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WHAT 'CHANGE' MEANS FOR THEM

 

By Ronald Elly Wanda

 

Monday, December 1, 2008.

 

I'm still trembling from the griping suspense of watching the so called "Bradley" theory demolished by the Obama phenomenon in the concluded US election.  

 

Earlier in the year, in a published piece titled "The Contrast of 'Political Opportunity Structure between the US and Kenya", I'd argued that one thing that fascinated me the most about Americans was their extraordinary sense of appreciation for 'newness'- a factor that has so vividly been demonstrated by the outcome of this year's historic election.

 

So historic is Obama's victory in that even the country's founding fathers, I am sure, would have been astounded by the very suggestion of a black man as the president. Their failure to tackle slavery, which the best of them acknowledged was incompatible with the values of the American revolution, remains the largest stain on their legacy.

 

However, one thing that perhaps deserves them our commendation is their construction of a flexible constitution that has survived their own failings and has been 'sustainable' enough to accommodate a man of immediate Kenyan origin (and undoubtedly many others like him still pending) to stand a reasonable chance of leading the world's most powerful nation.

 

As a person of African origin, albeit British, I feel immensely proud of his achievement made possible by Washington, Adams and Jefferson's et al's earlier sense of constitutional 'fairness'.

 

Contrary to what we have in Africa, where constitutions are hardly ever upheld, and in some case scenarios, not even worth the papers they've been written on, because certain leaders have felt the need to extend their tenureships through systematic alterations. Yoweri Museveni of Uganda is one such a case in point. A White House snub would thus be his ultimate nightmare and others like him. Conversely, because for such leaders a White House pat on the back has been their ultimate legitimation they've need to continue their crimes against African citizenry.

 

The cornerstone of the assassinated civil rights movement leader Dr Martin Luther King was to elevate black people to a level where they would be looked at as any other person in society. This, he argued would lead to total emancipation from the bondages of slavery and racism that had plagued the black man in American society. Therefore, Obama's victory is in part, a realisation of Dr King's powerful "I have a dream" ambition. It is inspirational in nature and psychologically soothing for all men that have, for far too long, been classified as "others", and whose relevance has been seconded in contemporary political discourses.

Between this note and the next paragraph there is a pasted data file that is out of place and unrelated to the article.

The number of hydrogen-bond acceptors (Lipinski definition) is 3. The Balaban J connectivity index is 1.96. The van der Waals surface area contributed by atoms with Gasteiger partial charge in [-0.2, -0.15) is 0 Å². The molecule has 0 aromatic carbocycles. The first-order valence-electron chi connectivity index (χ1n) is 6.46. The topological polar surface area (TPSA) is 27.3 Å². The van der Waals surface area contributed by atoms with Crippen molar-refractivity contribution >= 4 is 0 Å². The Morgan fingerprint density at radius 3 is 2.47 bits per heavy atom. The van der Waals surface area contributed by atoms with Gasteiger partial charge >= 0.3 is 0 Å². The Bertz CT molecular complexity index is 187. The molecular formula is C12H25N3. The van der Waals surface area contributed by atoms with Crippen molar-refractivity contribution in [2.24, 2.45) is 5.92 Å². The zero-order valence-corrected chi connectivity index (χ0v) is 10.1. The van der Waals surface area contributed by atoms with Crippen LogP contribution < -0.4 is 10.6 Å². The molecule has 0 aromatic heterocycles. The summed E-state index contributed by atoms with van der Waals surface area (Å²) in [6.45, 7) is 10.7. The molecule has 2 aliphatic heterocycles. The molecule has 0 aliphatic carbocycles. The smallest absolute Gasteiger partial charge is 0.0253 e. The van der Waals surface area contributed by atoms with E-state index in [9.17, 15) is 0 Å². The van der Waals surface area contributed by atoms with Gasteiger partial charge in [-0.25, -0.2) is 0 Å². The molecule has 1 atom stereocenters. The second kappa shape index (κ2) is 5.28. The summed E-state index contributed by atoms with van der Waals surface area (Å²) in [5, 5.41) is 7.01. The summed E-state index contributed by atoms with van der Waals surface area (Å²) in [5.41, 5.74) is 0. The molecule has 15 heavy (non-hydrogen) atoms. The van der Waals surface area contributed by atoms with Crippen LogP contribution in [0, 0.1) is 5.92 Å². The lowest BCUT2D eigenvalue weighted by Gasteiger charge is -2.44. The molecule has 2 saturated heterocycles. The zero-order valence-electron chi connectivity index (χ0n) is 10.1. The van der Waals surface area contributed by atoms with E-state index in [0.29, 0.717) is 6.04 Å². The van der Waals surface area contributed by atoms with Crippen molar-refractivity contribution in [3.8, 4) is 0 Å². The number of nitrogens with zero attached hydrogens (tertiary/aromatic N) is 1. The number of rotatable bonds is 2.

Political culture in America has changed, the ramifications of which will be forever felt throughout the global political arena. "Change we can believe in and Yes We Can!" Obama's slogans will be closely associated with this fundamental chasm of newness.

 

As Professor Ali Mazrui of New York University has recently pointed out in an East African daily: "It is now conceivable that the world may one day witness a Black Prime Minister of Great Britain, or a Black President of France, or a Black Chancellor of the Federal Republic of Germany." By breaking the glass ceiling against Black ascendancy in the United States, the Professor said "Obama has increased the probability of Black Heads of Government in other Western countries before the end of this twenty-first-century."

 

Elsewhere in Africa, others have been quick to down-play Obama's victory in relations to Africa's problem. "Why should America do anything for us? What Obama does should be important to Americans because he is an American citizen", cautioned Professor Dani Nabudere of Afrika Study Centre, in Mbale, Uganda.

 

And it easy to see why.

 

Obama comes to office at a time of grinding national and global economic difficulties, and when US is embroiled in two major wars. With these issues demanding his immediate attention, there is a real danger that an Obama presidency may not have much left to pay attention to Africa's debilitating problems that includes abject poverty, diseases, underdevelopment and social progress. Yet we have ample resources, which if properly exploited, could help alleviate wanainchis problems.

 

Our hopes and expectations of an Obama presidency ought to therefore revolve around us Africans as a people if not necessarily Africa the geography. For in the western prism, Africa has always been much more important than we Africans. 'Africa', Chinua Achebe reminds us, 'is people'. And that is the problem. The philosophical basis from which Africa is approached has never moved beyond geography and resources. 

 

The worst Mr Obama will do is to continue the practice of protectionism. However, I am hopeful that he will extend (AGOA) Africa Growth Opportunity Act, as he obviously has a clearer understanding of Africa's problems than George Bush resultant of his umbilical ties with the continent.

 

Ronald Elly Wanda MCIJ is a political scientist based in London and a contributor to The New Black Magazine.

 

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